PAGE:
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PAYS THE PRICE
Tom Verducci
May 30, 2011
Love for baseball and loyalty to his friends are two of the defining traits of the game's longest-standing owner. But his long, unquestioning relationship with Bernard Madoff could cost the Mets patriarch his fortune, his reputation—and the team he cherishes
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May 30, 2011

Pays The Price

Love for baseball and loyalty to his friends are two of the defining traits of the game's longest-standing owner. But his long, unquestioning relationship with Bernard Madoff could cost the Mets patriarch his fortune, his reputation—and the team he cherishes

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The danger of losing the Mets weighs heavily. Says Phillips, "I know how important the team is to the Wilpon family. I suspect they will do everything they can to keep the team. I hope for them they can."

"I cannot imagine [the Wilpons] without the club," says one former Mets executive. "It's like their identity. You'd go to dinner around town, and it wasn't 'Fred Wilpon, real estate developer.' It was 'Fred Wilpon, owner of the New York Mets.'"

The list of partners of Sterling Equities, which owns the Mets and has purchased or developed more than 32 million square feet of commercial and retail space and 57,800 residential units, has a decided familial feel for a company of its size. Seven of the 10 partners are named Wilpon or Katz, with the other three having served for decades. Relationships are very important to Wilpon, who has been married for 52 years and who has had the same best friend for 60 years. He prides himself on never having had trouble with the unions at his buildings. He ordered all customer service employees at Citi Field to wear name tags in large letters, in part so that he can call them by name when he offers a hello or a thank you. He has kept a close friendship with baseball commissioner Bud Selig, who has offered Wilpon the financial and moral support he has withheld from another owner in distress, Frank McCourt of the Dodgers. (Selig would not compare the two cases, though a high-ranking MLB official said Selig sees a "huge difference" between the two because Wilpon came to MLB to find an equity partner to address a debt problem while McCourt addressed his debt with more debt.)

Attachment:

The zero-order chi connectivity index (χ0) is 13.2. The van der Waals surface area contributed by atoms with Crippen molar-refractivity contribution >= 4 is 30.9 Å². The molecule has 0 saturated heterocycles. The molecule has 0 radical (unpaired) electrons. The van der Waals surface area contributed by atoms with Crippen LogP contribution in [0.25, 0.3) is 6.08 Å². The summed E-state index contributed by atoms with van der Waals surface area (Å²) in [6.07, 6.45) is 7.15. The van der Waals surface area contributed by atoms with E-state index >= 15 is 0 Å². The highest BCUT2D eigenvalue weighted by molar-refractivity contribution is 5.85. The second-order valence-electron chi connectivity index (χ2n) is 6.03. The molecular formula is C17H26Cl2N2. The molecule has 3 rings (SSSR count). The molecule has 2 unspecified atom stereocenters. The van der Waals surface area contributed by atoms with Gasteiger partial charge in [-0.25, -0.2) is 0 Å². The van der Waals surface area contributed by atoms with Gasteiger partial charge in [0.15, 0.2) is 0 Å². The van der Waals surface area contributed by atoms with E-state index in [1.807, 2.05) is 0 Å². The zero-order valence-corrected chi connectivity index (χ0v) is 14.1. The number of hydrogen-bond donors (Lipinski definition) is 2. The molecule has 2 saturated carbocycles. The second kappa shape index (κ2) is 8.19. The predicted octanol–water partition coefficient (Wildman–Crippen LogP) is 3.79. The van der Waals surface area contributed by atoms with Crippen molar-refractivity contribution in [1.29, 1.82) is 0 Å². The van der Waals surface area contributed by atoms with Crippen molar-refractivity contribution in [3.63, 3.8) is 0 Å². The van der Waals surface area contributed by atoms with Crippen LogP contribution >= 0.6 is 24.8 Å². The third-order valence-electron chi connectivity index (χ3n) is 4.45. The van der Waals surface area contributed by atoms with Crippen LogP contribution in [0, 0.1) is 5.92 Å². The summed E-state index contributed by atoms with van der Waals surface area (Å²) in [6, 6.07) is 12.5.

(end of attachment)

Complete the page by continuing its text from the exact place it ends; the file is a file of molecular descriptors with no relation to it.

"Fred is sincere and loves the sport in a big way," Selig says. "Some of the best times we have are when [White Sox owner] Jerry Reinsdorf, Fred Wilpon and I play baseball trivia from the '40s and '50s. They're good, but I usually win. I do know him well, and he's very loyal. He's very sincere and doesn't like controversy."

"Fred has these sort of connections where he's all in on those relationships," says Phillips, whom Wilpon fired as G.M. in 2003. "Those are the kind of relationships Ponzi schemes prey upon: blind loyalty. Because of his loyalties, he probably kept me around longer, hoping things would turn around, than others would have. People he likes, he likes, and he is not easily changed."

Bernie Madoff was a longtime friend of Fred Wilpon, which means he earned Fred Wilpon's loyalty to a fault. In a jailhouse interview with The New York Times in February, Madoff exonerated Wilpon, saying he knew nothing about the fraud. "It's been proven he's a man who can't be trusted, but he told the truth there," Wilpon says.

Picard filed his clawback lawsuit against the Sterling partners on Dec. 7, 2010. (It was unsealed two months later.) Four days after the filings, and on the second anniversary of Madoff's arrest, Mark Madoff sent an e-mail from his SoHo loft to his wife, Stephanie, who was on vacation with their four-year-old daughter at Disney World. Mark told her in the message that he loved her and that someone should check on their two-year-old son, who was with Mark. Stephanie sent her stepfather to the apartment. Mark Madoff was found dead in the living room of his apartment, hanging from a black dog leash in the living room. His toddler son was sleeping nearby.

It was the schoolboy friendship of Mark and Jeff that brought Bernie and Fred together in the first place. In the VIP lounge at Citi Field, Wilpon considered that beginning, and the loss of Mark, in near darkness; he did not know how to turn on the overhead lights of the large, windowless room. The only light came from the subdued glow of three bashful table lamps. He had lost $550 million to a friend, he is fighting for his family's name and his baseball team, and is being sued for a billion dollars, but Wilpon broke down emotionally just once in the room: when he was asked how difficult it was to hear the news about Mark's suicide.

"Oh, my God," he said in a whisper. "I loved that kid... ."

Wilpon sat on the edge of a light-brown leather couch, illuminated only by a gentle swath of golden light. He rolled his head back and looked toward the ceiling. Tears welled in his eyes. He tried to speak, but something far short of an audible word came out. Then he bowed his head and wept in silence for 40 seconds.

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